Karlstar | Sep 2, 2009 |
A Dragon A Day: While Yendi examines Vlad's life shortly following the time when he had begun to establish himself as a serious player in the Jehreg mini-Empire, Taltos reaches even further back, weaving three separate plots - the beginning of his come to power, his expedition with Morrolan, and one mysterious spellweaving heading each chapter - into the fullest picture yet of his early life.
Beginning innoculously with a delivery theft by one of Vlad's henchmen, the story quickly involves Dzur Mountain - and its infamous undead inhabitant Sethra Lavode - along with Morrolan in Castle Black. It shortly becomes apparent this was a setup to get him to Sethra's quarters, to ask him to steal a very important crystal from a high wizard. Insane as it sounds, he has little choice, and when things go wrong at the last second, only a serendipitous find and Morrolan's quick entrance save him. But the ordeal is far from over, when an even more important ordeal awaits Vlad: A perilous journey with Morrolan into the Paths of the Dead to wake the soul trapped in the staff he took.
This is undoubtedly Burst's most mature work in the series to this point, giving up some of the manic energy and cockiness of the first in exchange for a much deeper look into the lives and souls of his heroes. Vlad never loses his snide sarcasm, but he does start to tone it down and put more thought into his dealings with powerful Dragaerans. Most of all, he finally begins to grudginly respect a few. The transition is both bumpy and natural, never plainly stated but obvious again his otherwise cavalier attitudes.
The book is also his finest technically, for while Yendi was an editorial mess, this continues Teckla's themes of emotional confict and redevelopment, in a more subtle way, while simultaneously mixing in a complicated and potentially disastrous device of interleaving two distinct yet connected stories, and a third above them all. And the last is how he succeeds, by leaving them independant yet somehow with relevance to each other; many passages will serve to shed an otherwise unseen corner of light on the other story immediately behind or following, and sometimes farther back, leading the reader to page back or ponder some old assumptions, some deliberately encouraged by the author.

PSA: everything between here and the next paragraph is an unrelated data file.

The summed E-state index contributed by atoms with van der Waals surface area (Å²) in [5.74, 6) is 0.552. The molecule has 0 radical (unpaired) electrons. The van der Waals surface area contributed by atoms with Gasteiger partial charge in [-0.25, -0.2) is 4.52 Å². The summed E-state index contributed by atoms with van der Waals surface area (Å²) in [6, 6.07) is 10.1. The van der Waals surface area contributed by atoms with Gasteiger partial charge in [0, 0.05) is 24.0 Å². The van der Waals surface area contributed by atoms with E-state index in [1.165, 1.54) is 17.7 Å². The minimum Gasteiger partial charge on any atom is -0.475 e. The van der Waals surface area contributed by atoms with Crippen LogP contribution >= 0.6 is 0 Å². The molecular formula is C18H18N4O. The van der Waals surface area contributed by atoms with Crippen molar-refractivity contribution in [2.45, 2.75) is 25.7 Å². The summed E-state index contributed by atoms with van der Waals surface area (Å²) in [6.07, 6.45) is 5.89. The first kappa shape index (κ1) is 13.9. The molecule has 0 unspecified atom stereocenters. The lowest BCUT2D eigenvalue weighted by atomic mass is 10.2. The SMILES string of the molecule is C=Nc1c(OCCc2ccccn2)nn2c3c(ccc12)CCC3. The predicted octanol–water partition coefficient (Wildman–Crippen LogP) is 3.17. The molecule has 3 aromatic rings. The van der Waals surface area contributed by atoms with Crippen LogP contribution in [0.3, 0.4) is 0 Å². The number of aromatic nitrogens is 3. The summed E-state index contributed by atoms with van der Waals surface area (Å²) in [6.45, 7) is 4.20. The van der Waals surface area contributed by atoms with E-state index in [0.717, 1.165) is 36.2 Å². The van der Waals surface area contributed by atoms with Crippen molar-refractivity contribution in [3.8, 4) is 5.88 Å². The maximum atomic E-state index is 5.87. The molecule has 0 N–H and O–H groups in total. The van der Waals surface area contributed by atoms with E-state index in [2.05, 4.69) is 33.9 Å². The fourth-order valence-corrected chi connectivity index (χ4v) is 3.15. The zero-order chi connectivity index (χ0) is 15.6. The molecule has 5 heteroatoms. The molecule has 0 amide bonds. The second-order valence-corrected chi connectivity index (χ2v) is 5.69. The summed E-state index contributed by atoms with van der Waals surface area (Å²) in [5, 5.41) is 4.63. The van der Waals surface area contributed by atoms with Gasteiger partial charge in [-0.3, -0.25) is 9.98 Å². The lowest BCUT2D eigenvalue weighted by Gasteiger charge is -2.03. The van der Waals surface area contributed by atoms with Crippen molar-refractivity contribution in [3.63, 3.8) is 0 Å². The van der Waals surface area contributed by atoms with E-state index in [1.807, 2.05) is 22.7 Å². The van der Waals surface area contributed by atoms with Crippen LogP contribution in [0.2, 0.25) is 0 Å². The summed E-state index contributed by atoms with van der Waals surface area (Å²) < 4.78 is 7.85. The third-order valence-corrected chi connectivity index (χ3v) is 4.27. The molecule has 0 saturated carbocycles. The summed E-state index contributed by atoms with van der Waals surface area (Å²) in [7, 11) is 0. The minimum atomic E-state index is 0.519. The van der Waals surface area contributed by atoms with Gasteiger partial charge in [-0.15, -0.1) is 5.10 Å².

The layers are what make the book memorable after its pages have been turned, thoughtful and roundaboutly organic just as Vlad's witchcraft is. As each chapter opens, a few paragraphs are excepted from the meticulously chaotic preparation casting of one final spell, the final climax that pulls threads from throughout the book into a single whole. The portions of the backstory that handle ground already trod in another book are often skimmed to concentrate on exposing more relevant details.
The book is most certainly a worthwhile read as long as a character-driven story with smooth pacing and imaginative action appeals to you.
2 vote iayork | Aug 9, 2009 |
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Author nameRoleType of authorWork?Status
Steven Brustprimary authorall editionscalculated
Clark, Bernard SetaroNarratorsecondary authorsome editionsconfirmed
Craft, KinukoCover artistsecondary authorsome editionsconfirmed
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Some two hundred miles to the north and east of Adrilankha there lies a mountain, shaped as if by the hand of a megalomaniacal sculptor into the form of a crouching grey dzur.